Sudan's ceasefire observed, but government and rebels trade accusations

Jan 26 (AFP)

The US-brokered ceasefire for Sudan's central Nuba Mountains, which came into effect on Tuesday, appears to be holding, although both government and rebels have traded claims of attacks made before then, a Sudanese newspaper said Saturday.

The truce aimed at allowing humanitarian supplies to reach the Nuba Mountains, was hammered out between Khartoum and the Sudan People's Liberation Army (SPLA) in talks in Switzerland a week ago, and went into effect within 72 hours.

It is renewable on a six-month basis.

Sudanese Foreign Under Secretary Mutref Siddeiq said that no violation of the ceasefire had occurred, while accusing Sudan's rebels of attacking government-held Rafu near rebel-controlled Telshe in the Nuba region hours before the truce was implemeted, the independent newspaper al-Sahafi Al-Dawle reported Saturday.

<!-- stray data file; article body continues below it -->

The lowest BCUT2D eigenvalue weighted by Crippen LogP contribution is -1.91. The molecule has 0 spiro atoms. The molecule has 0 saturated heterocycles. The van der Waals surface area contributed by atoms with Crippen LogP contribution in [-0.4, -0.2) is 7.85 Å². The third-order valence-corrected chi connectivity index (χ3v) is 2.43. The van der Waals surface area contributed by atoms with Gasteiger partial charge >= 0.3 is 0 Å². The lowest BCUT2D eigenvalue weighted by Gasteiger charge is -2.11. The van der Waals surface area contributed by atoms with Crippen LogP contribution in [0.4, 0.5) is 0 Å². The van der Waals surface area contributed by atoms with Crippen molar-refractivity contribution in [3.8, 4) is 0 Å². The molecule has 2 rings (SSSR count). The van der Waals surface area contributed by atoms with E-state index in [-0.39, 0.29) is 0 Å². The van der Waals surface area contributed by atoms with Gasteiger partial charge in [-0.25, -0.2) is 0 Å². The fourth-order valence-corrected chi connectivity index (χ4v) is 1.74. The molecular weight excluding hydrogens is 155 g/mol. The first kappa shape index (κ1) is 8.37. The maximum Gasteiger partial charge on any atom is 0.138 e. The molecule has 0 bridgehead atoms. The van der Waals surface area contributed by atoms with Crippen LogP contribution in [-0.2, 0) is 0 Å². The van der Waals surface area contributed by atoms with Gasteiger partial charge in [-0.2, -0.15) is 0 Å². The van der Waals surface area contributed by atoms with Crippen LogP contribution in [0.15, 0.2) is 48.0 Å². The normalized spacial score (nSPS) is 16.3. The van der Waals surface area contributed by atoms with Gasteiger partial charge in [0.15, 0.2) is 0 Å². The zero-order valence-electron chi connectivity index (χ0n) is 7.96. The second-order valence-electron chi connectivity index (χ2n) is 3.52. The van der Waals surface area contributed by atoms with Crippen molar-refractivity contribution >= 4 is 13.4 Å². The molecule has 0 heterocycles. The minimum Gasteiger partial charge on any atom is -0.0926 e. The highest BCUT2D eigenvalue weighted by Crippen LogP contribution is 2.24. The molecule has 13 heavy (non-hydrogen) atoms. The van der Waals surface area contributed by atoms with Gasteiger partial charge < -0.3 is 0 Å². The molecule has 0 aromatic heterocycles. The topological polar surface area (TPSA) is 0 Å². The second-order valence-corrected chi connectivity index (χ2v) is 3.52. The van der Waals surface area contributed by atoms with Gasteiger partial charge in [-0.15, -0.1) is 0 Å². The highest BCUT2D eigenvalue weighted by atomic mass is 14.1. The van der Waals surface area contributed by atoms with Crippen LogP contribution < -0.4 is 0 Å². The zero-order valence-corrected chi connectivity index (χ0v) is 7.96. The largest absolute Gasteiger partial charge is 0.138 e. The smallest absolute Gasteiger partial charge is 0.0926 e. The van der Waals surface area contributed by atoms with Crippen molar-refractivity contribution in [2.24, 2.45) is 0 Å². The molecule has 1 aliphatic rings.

Dr. Siddeiq, who led the government delegation to the Switzerland talks, was apparantly responding to a statement made by SPLA spokesman Samson Kwaje in Nairobi accusing government troops of attacking the Telshe locality.

Kwaje said his men repulsed government troops in a fierce battle in which he claimed six government troops were killed and an unspecified number of others were wounded. Two SPLA men were killed and four others injured in the clash, he said.

The newspaper, meanwhile, quoted Majzoub Yousuf Babiker, governor of South Kordofan State, home of the Nubian tribesmen, as saying the situation in his state "is stable and calm".

Babiker said the government and inhabitants of the state began preparations for peace after the war that "has destroyed the public services institutions and stopped the development."

The Nuba mountains is only part of a huge area of Sudan hit by a civil war which has pitted successive Arab and Muslim governments in Khartoum against the SPLA -- mainly composed of animists and Christians from the south -- since 1983.